Rarely does a block in Magic: the Gathering cause me to think twice about it – Pirates vs Dinosaurs in Ixalan? I’m way on board. Vehicles in Kaladesh? Sounds exciting! Oh, a new Un-Set? Even better. However, this is one of the few rare moments when Wizards of the Coast have caught me off guard – and for once, I don’t know whether I like it or not. Naturally, I’m on about the newest block, Dominaria.
Drafting is a great format for entry level play and veterans alike, it gives all players a functioning deck without the advantages of having spent a fortune on their collection. It’s also a great way to try out a new set, grab some great new cards and get more from your average pack of random boosters.
The “buy-in” for a draft is usually three booster packs of fifteen random cards, average price of about £10. Everyone sits around a table, everyone opens one of the boosters they brought, picks a card from it and passes the rest to the left. This continues until the pack is depleted, then everyone moves onto their second pack, passing in the opposite direction, and again with the third, at which point everyone should have a collection of forty-five cards, from which you build a deck of forty or more cards which includes the basic land cards you’ll need to add. (more…)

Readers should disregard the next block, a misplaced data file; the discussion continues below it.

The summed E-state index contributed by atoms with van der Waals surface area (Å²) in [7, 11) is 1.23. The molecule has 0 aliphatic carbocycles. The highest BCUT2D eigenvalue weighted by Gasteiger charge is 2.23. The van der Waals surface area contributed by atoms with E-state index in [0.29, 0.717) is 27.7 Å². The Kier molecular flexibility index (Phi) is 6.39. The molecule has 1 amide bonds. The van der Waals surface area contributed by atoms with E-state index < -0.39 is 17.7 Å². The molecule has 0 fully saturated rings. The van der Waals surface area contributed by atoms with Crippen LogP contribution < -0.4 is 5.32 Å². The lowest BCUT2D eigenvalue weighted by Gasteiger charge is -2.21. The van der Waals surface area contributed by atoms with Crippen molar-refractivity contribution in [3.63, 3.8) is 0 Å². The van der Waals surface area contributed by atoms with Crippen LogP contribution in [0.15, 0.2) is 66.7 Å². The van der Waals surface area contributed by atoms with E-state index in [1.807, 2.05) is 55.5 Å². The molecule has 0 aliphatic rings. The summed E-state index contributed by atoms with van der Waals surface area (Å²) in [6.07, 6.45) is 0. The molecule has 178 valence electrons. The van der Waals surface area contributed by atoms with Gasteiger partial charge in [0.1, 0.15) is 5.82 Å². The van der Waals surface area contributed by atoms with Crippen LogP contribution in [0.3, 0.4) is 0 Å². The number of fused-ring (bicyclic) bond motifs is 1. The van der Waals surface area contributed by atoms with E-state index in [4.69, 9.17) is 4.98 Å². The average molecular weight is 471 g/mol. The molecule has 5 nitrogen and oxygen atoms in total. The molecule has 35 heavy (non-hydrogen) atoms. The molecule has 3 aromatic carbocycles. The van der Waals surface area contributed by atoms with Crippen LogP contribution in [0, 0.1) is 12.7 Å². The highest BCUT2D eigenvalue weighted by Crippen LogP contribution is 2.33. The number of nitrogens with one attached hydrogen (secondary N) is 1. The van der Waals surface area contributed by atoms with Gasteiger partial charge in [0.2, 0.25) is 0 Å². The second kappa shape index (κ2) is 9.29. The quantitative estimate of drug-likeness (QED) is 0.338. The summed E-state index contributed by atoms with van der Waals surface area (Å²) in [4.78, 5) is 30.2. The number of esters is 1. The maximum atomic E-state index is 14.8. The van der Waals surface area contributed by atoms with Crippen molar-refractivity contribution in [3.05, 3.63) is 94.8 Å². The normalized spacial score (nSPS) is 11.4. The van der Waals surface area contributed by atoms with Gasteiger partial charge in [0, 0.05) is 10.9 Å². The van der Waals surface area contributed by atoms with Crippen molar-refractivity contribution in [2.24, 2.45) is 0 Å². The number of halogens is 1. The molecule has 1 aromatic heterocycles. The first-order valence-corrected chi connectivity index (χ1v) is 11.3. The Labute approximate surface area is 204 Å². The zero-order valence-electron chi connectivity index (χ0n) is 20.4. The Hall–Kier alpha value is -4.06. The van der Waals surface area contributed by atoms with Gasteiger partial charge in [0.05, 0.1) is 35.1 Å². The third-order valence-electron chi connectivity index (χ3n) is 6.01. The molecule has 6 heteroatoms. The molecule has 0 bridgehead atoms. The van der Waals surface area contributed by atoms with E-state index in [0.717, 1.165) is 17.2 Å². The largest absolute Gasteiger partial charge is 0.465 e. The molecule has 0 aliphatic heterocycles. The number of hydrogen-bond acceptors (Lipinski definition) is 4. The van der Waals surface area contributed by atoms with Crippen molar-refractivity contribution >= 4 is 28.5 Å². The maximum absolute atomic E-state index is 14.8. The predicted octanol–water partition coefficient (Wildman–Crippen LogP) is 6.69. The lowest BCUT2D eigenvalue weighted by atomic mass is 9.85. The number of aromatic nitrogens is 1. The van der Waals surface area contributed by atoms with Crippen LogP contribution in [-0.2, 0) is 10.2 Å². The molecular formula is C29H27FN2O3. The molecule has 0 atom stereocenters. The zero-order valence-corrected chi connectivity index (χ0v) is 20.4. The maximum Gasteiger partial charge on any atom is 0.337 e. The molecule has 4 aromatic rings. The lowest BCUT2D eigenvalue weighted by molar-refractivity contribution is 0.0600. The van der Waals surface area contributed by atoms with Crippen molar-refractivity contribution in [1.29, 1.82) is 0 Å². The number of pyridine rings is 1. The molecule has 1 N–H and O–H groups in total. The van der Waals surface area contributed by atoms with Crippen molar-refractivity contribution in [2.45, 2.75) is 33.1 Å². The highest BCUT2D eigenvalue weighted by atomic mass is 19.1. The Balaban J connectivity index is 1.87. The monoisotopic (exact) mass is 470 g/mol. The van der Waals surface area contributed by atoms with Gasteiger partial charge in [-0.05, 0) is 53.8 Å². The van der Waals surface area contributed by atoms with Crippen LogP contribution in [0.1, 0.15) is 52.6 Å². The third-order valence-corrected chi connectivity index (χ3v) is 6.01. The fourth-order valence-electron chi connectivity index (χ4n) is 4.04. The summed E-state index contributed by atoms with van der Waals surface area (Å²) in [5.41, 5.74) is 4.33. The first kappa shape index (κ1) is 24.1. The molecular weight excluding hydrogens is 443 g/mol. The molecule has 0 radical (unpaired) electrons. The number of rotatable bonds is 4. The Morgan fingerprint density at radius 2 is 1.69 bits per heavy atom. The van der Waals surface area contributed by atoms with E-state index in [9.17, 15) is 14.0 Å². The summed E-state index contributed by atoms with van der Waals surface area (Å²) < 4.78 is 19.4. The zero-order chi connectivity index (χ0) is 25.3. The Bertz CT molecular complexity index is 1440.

We’re big fans of Magic: The Gathering here on GeekOut South-West. We play it ’til there’s nothing left of it to play. From a casual game with friends to full blown lore facts, this game has it all and we love it. It frequently appears in our Top 10 articles and makes for a good article too.
But how do you get to the position of building many random decks in the first place? How do people end up with so many cards? Well you may (or may not) be surprised that I myself have over 1,500 MTG cards that I keep in a massive box. Why do I have so many of them and what do I do with them all? I have them thanks to booster boxes and I use them to make casual decks.